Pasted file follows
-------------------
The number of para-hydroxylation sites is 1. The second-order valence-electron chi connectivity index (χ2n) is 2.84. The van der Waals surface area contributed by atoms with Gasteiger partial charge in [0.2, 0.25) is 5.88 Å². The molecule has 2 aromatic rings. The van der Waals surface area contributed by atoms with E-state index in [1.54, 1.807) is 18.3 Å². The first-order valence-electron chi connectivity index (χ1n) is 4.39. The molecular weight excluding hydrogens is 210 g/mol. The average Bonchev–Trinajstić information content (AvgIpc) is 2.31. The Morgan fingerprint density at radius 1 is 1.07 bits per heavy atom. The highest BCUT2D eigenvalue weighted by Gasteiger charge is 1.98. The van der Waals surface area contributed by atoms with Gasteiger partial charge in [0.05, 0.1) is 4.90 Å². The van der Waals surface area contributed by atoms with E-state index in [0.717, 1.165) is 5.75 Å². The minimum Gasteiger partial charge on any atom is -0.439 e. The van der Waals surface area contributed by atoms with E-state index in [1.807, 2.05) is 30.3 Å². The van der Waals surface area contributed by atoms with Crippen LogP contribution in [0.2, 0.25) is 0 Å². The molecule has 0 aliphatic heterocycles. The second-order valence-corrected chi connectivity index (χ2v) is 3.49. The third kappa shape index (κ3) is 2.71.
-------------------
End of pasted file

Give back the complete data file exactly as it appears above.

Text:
The number of para-hydroxylation sites is 1. The second-order valence-electron chi connectivity index (χ2n) is 2.84. The van der Waals surface area contributed by atoms with Gasteiger partial charge in [0.2, 0.25) is 5.88 Å². The molecule has 2 aromatic rings. The van der Waals surface area contributed by atoms with E-state index in [1.54, 1.807) is 18.3 Å². The first-order valence-electron chi connectivity index (χ1n) is 4.39. The molecular weight excluding hydrogens is 210 g/mol. The average Bonchev–Trinajstić information content (AvgIpc) is 2.31. The Morgan fingerprint density at radius 1 is 1.07 bits per heavy atom. The highest BCUT2D eigenvalue weighted by Gasteiger charge is 1.98. The van der Waals surface area contributed by atoms with Gasteiger partial charge in [0.05, 0.1) is 4.90 Å². The van der Waals surface area contributed by atoms with E-state index in [0.717, 1.165) is 5.75 Å². The minimum Gasteiger partial charge on any atom is -0.439 e. The van der Waals surface area contributed by atoms with E-state index in [1.807, 2.05) is 30.3 Å². The van der Waals surface area contributed by atoms with Crippen LogP contribution in [0.2, 0.25) is 0 Å². The molecule has 0 aliphatic heterocycles. The second-order valence-corrected chi connectivity index (χ2v) is 3.49. The third kappa shape index (κ3) is 2.71.